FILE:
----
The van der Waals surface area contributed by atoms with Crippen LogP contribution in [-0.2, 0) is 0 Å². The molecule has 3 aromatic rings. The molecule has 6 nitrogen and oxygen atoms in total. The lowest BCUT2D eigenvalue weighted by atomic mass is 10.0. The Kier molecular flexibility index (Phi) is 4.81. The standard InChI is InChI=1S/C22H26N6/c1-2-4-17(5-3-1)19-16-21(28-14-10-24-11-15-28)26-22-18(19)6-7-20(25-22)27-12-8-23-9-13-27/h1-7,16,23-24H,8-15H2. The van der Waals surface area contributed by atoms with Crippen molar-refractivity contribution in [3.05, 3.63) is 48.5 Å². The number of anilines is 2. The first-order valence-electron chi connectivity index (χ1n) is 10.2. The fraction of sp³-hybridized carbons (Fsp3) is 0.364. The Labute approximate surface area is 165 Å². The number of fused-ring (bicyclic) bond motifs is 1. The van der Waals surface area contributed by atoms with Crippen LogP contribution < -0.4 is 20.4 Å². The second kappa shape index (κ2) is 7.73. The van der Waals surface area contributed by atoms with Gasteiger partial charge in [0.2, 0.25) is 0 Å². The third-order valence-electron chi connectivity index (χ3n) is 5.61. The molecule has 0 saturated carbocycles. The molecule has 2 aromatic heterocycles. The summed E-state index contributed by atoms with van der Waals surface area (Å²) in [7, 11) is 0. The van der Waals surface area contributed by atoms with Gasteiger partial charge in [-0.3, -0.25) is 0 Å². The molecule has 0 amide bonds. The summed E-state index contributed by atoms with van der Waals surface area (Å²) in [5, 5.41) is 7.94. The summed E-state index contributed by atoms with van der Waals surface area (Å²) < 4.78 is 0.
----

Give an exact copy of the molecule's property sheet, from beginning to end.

The van der Waals surface area contributed by atoms with Crippen LogP contribution in [-0.2, 0) is 0 Å². The molecule has 3 aromatic rings. The molecule has 6 nitrogen and oxygen atoms in total. The lowest BCUT2D eigenvalue weighted by atomic mass is 10.0. The Kier molecular flexibility index (Phi) is 4.81. The standard InChI is InChI=1S/C22H26N6/c1-2-4-17(5-3-1)19-16-21(28-14-10-24-11-15-28)26-22-18(19)6-7-20(25-22)27-12-8-23-9-13-27/h1-7,16,23-24H,8-15H2. The van der Waals surface area contributed by atoms with Crippen molar-refractivity contribution in [3.05, 3.63) is 48.5 Å². The number of anilines is 2. The first-order valence-electron chi connectivity index (χ1n) is 10.2. The fraction of sp³-hybridized carbons (Fsp3) is 0.364. The Labute approximate surface area is 165 Å². The number of fused-ring (bicyclic) bond motifs is 1. The van der Waals surface area contributed by atoms with Crippen LogP contribution < -0.4 is 20.4 Å². The second kappa shape index (κ2) is 7.73. The van der Waals surface area contributed by atoms with Gasteiger partial charge in [0.2, 0.25) is 0 Å². The third-order valence-electron chi connectivity index (χ3n) is 5.61. The molecule has 0 saturated carbocycles. The molecule has 2 aromatic heterocycles. The summed E-state index contributed by atoms with van der Waals surface area (Å²) in [7, 11) is 0. The van der Waals surface area contributed by atoms with Gasteiger partial charge in [-0.3, -0.25) is 0 Å². The molecule has 0 amide bonds. The summed E-state index contributed by atoms with van der Waals surface area (Å²) in [5, 5.41) is 7.94. The summed E-state index contributed by atoms with van der Waals surface area (Å²) < 4.78 is 0.